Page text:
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Harapan's health insurance scheme could disadvantage the B40

COMMENT | Introducing some form of revenue collection from the rakyat to help defray healthcare costs has been on the government’s agenda since the 1980s.

They have toyed with the idea of a special health tax, a separate health financing authority, a payment system that covers both the public and private sector and others, but so far, despite many studies, no definite plans have been finalised.

This present episode of sponsoring health insurance for the B40 appears to have started from the Skim Peduli Sihat implemented by Selangor in 2017.

Under the scheme, families with a household income of RM3,000 and below receive a debit card which will pay for treatment at any private healthcare facility in the state up to a maximum of RM500 per year per family, limited to RM 50 per treatment episode.

This idea was incorporated in the Pakatan Harapan manifesto, which lists the scheme as one of the 10 targets for the first 100 days. However, the idea seems to have morphed into something bigger and more harmful.

In August this year, Health Minister Dzulkefly Ahmad announced that the government would introduce social health insurance for B40 families, and that these families would not be asked to pay towards the scheme.

This insurance will pay for a total of RM10,000 worth of treatment in private hospitals for that family for one year. According to Dzulkefly, this new plan will be rolled out in January 2019.

Impact on federal health budget

We now have about 7.5 million households in Malaysia. Forty percent of that would be three million families. If all of them were to utilise their entitlement to insurance cover, that would come to whopping RM30 billion a year. This is bigger than the federal health budget for 2018 – RM27 billion.

Of course, not every family will use their entitlement in a year, but we should not underestimate the innovative approaches that private hospitals might take to milk this cash cow.

Patients can be easily persuaded or frightened into getting themselves admitted for scopes, MRIs and angiographies, as there is a huge asymmetry in knowledge between patients and their doctors. Health expenditure will go up, but it may not really add appreciably to better health for the population.

Dr Lee Boon Chye, the deputy minister of health, commented a few days later that families that wished to do so could purchase additional coverage if they wished.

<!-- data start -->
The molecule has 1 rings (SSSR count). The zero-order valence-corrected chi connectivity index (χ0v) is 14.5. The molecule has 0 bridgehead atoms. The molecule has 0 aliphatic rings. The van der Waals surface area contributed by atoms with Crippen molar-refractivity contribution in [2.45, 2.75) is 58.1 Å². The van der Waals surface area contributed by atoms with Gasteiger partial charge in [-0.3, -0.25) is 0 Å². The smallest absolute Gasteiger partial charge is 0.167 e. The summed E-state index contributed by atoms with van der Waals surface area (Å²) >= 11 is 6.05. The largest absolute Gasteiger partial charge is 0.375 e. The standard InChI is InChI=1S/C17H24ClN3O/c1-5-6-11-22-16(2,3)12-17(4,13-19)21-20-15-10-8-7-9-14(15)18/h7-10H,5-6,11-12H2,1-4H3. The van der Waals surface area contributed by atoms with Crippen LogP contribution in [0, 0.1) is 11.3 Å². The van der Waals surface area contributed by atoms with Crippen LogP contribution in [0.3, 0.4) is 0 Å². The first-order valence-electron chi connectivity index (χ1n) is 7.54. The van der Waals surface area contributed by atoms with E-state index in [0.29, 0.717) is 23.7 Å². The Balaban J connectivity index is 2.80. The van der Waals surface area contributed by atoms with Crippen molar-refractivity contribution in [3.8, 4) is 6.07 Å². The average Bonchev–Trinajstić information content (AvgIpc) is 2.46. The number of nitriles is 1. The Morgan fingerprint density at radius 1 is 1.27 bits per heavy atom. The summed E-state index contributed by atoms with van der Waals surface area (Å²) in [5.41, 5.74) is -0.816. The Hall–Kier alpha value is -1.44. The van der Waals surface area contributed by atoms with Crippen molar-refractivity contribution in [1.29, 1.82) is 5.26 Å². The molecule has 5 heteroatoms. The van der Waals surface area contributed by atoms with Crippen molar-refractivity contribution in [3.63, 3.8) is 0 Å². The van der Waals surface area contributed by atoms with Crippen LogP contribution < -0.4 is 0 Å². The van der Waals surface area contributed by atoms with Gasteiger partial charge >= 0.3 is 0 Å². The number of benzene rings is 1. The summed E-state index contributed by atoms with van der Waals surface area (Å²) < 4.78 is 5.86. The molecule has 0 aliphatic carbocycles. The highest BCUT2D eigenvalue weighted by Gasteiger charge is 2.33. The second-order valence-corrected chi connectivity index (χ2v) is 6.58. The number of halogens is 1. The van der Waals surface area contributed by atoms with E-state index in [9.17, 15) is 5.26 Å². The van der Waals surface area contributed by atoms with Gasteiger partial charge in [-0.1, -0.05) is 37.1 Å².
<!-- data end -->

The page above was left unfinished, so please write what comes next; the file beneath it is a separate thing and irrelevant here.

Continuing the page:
But things are not all that simple. 

How are insurance payments to be determined? Will insurance premiums be community rated? This means that every family pays an amount irrespective of the medical history of the family members. This is the system adopted in South Korea, where people have to pay five percent of their income to the insurance fund.

Will there be a single not-for-profit insurer as there is in South Korea, or a number of private companies competing with each other for the market as is the case in Malaysia now? And in Malaysia the premiums are risk-rated. In other words, if you have diabetes, or if you have a history of certain illnesses, then your premiums will be higher.

The second issue that we have to consider is how this insurance scheme will compensate the healthcare provider. There are two ways this is done – by a fee for each service provided, or by a capitation scheme.

The GP system in the United Kingdom is done by capitation – each GP is allocated a number of patients to look after, and the GP is paid monthly by the number of patients he is looking after whether or not they come to see the doctor that month.

One benefit of the capitation system is that it makes sense for the GP to do health education, so his patients’ chronic conditions are well under control and they do not develop complications that require further hospital visits.

The fee-for-service system pays the health care provider based on the number of visits, procedures, and types of intervention that he provides. If not properly audited patients may end up being over-investigated, and subjected to procedures and operations that they might not really need.

For example, a child presenting with pain in the right lower quadrant of the abdomen, mesenteric lymph node inflammation has to be considered as the differential diagnosis to appendicitis. But as charges for managing the former conservatively are much less than operating as the latter, a fee-for-service will influence doctors to go for the latter diagnosis.